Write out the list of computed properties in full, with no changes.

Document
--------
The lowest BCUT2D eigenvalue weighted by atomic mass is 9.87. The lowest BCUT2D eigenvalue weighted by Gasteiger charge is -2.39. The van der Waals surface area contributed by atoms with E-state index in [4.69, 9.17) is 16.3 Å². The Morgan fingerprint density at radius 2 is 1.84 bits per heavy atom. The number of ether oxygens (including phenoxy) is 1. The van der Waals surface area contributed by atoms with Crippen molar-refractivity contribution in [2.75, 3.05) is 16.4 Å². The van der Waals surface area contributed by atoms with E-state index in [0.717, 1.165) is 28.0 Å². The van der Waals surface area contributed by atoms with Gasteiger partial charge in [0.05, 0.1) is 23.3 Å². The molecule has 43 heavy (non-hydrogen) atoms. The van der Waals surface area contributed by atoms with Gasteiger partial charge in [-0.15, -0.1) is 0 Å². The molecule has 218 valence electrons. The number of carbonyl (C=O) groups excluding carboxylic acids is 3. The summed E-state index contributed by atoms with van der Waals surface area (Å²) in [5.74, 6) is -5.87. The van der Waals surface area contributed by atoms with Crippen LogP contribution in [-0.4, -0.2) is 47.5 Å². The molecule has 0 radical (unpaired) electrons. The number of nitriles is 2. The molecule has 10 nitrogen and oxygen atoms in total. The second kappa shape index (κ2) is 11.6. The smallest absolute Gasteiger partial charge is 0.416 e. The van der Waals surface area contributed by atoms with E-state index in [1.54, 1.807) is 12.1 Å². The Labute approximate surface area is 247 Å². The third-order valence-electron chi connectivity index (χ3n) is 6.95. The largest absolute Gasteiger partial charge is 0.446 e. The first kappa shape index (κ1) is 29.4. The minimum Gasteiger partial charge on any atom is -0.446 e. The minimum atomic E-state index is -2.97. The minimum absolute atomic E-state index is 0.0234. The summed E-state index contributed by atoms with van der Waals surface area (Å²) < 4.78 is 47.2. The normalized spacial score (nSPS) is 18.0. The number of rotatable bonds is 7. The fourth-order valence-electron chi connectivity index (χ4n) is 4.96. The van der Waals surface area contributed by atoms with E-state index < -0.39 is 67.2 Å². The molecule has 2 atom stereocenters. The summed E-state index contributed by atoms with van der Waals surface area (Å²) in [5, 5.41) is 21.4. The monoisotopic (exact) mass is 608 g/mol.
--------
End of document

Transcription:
The lowest BCUT2D eigenvalue weighted by atomic mass is 9.87. The lowest BCUT2D eigenvalue weighted by Gasteiger charge is -2.39. The van der Waals surface area contributed by atoms with E-state index in [4.69, 9.17) is 16.3 Å². The Morgan fingerprint density at radius 2 is 1.84 bits per heavy atom. The number of ether oxygens (including phenoxy) is 1. The van der Waals surface area contributed by atoms with Crippen molar-refractivity contribution in [2.75, 3.05) is 16.4 Å². The van der Waals surface area contributed by atoms with E-state index in [0.717, 1.165) is 28.0 Å². The van der Waals surface area contributed by atoms with Gasteiger partial charge in [0.05, 0.1) is 23.3 Å². The molecule has 43 heavy (non-hydrogen) atoms. The van der Waals surface area contributed by atoms with Gasteiger partial charge in [-0.15, -0.1) is 0 Å². The molecule has 218 valence electrons. The number of carbonyl (C=O) groups excluding carboxylic acids is 3. The summed E-state index contributed by atoms with van der Waals surface area (Å²) in [5.74, 6) is -5.87. The van der Waals surface area contributed by atoms with Crippen LogP contribution in [-0.4, -0.2) is 47.5 Å². The molecule has 0 radical (unpaired) electrons. The number of nitriles is 2. The molecule has 10 nitrogen and oxygen atoms in total. The second kappa shape index (κ2) is 11.6. The smallest absolute Gasteiger partial charge is 0.416 e. The van der Waals surface area contributed by atoms with E-state index in [1.54, 1.807) is 12.1 Å². The Labute approximate surface area is 247 Å². The third-order valence-electron chi connectivity index (χ3n) is 6.95. The largest absolute Gasteiger partial charge is 0.446 e. The first kappa shape index (κ1) is 29.4. The minimum Gasteiger partial charge on any atom is -0.446 e. The minimum atomic E-state index is -2.97. The minimum absolute atomic E-state index is 0.0234. The summed E-state index contributed by atoms with van der Waals surface area (Å²) < 4.78 is 47.2. The normalized spacial score (nSPS) is 18.0. The number of rotatable bonds is 7. The fourth-order valence-electron chi connectivity index (χ4n) is 4.96. The van der Waals surface area contributed by atoms with E-state index < -0.39 is 67.2 Å². The molecule has 2 atom stereocenters. The summed E-state index contributed by atoms with van der Waals surface area (Å²) in [5, 5.41) is 21.4. The monoisotopic (exact) mass is 608 g/mol.